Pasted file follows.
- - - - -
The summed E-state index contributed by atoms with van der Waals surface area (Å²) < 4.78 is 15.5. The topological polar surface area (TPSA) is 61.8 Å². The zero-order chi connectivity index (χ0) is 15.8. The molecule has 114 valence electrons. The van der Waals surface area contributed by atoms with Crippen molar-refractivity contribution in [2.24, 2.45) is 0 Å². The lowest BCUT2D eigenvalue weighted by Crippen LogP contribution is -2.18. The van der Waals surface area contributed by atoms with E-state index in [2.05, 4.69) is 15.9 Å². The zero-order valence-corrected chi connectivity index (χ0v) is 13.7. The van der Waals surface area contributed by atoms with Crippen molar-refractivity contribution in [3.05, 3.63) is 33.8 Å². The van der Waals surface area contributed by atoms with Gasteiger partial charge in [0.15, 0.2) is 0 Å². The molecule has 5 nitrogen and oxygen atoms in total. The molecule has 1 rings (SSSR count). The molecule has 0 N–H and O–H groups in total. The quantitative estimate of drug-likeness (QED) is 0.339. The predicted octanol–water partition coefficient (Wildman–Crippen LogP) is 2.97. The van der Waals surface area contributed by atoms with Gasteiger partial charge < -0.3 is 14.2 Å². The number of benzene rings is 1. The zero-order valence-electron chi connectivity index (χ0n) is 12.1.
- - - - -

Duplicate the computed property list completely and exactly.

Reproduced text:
The summed E-state index contributed by atoms with van der Waals surface area (Å²) < 4.78 is 15.5. The topological polar surface area (TPSA) is 61.8 Å². The zero-order chi connectivity index (χ0) is 15.8. The molecule has 114 valence electrons. The van der Waals surface area contributed by atoms with Crippen molar-refractivity contribution in [2.24, 2.45) is 0 Å². The lowest BCUT2D eigenvalue weighted by Crippen LogP contribution is -2.18. The van der Waals surface area contributed by atoms with E-state index in [2.05, 4.69) is 15.9 Å². The zero-order valence-corrected chi connectivity index (χ0v) is 13.7. The van der Waals surface area contributed by atoms with Crippen molar-refractivity contribution in [3.05, 3.63) is 33.8 Å². The van der Waals surface area contributed by atoms with Gasteiger partial charge in [0.15, 0.2) is 0 Å². The molecule has 5 nitrogen and oxygen atoms in total. The molecule has 1 rings (SSSR count). The molecule has 0 N–H and O–H groups in total. The quantitative estimate of drug-likeness (QED) is 0.339. The predicted octanol–water partition coefficient (Wildman–Crippen LogP) is 2.97. The van der Waals surface area contributed by atoms with Gasteiger partial charge < -0.3 is 14.2 Å². The number of benzene rings is 1. The zero-order valence-electron chi connectivity index (χ0n) is 12.1.